Nelson added that while a wide range of members increases the diversity of musical genres and styles posted in The Group, it isn’t necessarily always productive. “We don’t know some of the people who are posting, so that kind of makes me less interested in what they’re posting,” he opined.

Sam Holt, a senior, is an active participant of all three groups. As a musician, Holt uses social networking groups to promote his own work. “I love it, it’s a great platform for me to share my own music,” he said. “People on The Group are interested in music similar to mine. Indie music is my passion and that’s what The Group is.”

Tran maintained that as long as members contribute to the community in other ways, he doesn’t mind when they share their own pieces.

“Some of the people that promoted their music on The Group would also show other music and contribute to discussion, so those people I had no problem with,” he stated.

“But there were some people that contributed nothing to the general micro-community and then would randomly post a video of their new song and continue to never contribute anything. I never approved of that.”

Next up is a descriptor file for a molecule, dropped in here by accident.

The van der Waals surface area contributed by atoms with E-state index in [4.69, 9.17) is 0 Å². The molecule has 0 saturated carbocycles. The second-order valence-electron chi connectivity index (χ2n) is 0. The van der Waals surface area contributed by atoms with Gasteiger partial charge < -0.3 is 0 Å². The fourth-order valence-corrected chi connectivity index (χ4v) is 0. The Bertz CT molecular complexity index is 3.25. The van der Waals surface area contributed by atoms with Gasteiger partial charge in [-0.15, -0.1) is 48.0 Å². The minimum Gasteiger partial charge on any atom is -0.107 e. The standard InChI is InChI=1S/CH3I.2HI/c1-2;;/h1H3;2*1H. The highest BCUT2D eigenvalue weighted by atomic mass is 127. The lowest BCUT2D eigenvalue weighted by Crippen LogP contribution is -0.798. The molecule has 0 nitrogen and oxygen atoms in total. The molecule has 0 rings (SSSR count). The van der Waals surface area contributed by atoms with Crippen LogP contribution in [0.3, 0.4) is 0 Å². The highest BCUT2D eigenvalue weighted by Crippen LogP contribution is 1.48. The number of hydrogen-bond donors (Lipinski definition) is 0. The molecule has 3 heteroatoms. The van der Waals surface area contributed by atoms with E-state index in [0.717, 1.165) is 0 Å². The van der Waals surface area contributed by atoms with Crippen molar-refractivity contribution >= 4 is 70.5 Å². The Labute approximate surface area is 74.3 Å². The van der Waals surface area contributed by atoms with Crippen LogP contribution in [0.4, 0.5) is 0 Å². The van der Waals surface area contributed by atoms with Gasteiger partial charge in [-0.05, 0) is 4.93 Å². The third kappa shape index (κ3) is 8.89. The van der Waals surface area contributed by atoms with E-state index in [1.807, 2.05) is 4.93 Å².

However, not all members use the groups to post or even discuss music, according to Nelson.

“I try to be on those groups and check out what people are posting. If it sounds interesting I’ll probably listen to it,” he said. “It’s not like a requirement to like or comment or post, even. Some people don’t even post, they just look at what’s up.”

“I kinda just use it to find music myself. I like what people post,” said senior Emily Kampa, a member of Classical Bangers. “I like just going to the website and pulling up some classical music and doing my homework. YouTube is a good friend of mine.”

Part of the reason Skelly appreciates classical music is because of its versatility, as well as the dedication required to compose each piece.

“It’s appealing because it’s music that you can use as background music for doing homework, or you can listen to it and really dig deep into it,” he stated. “And more than any other genre, the artists, the composers, spend a lot of time and really put themselves into the music.”

Kampa said that part of the reason she enjoys listening to classical music is because she has been exposed to it through her involvement in the band program, as a clarinetist in Wind Ensemble.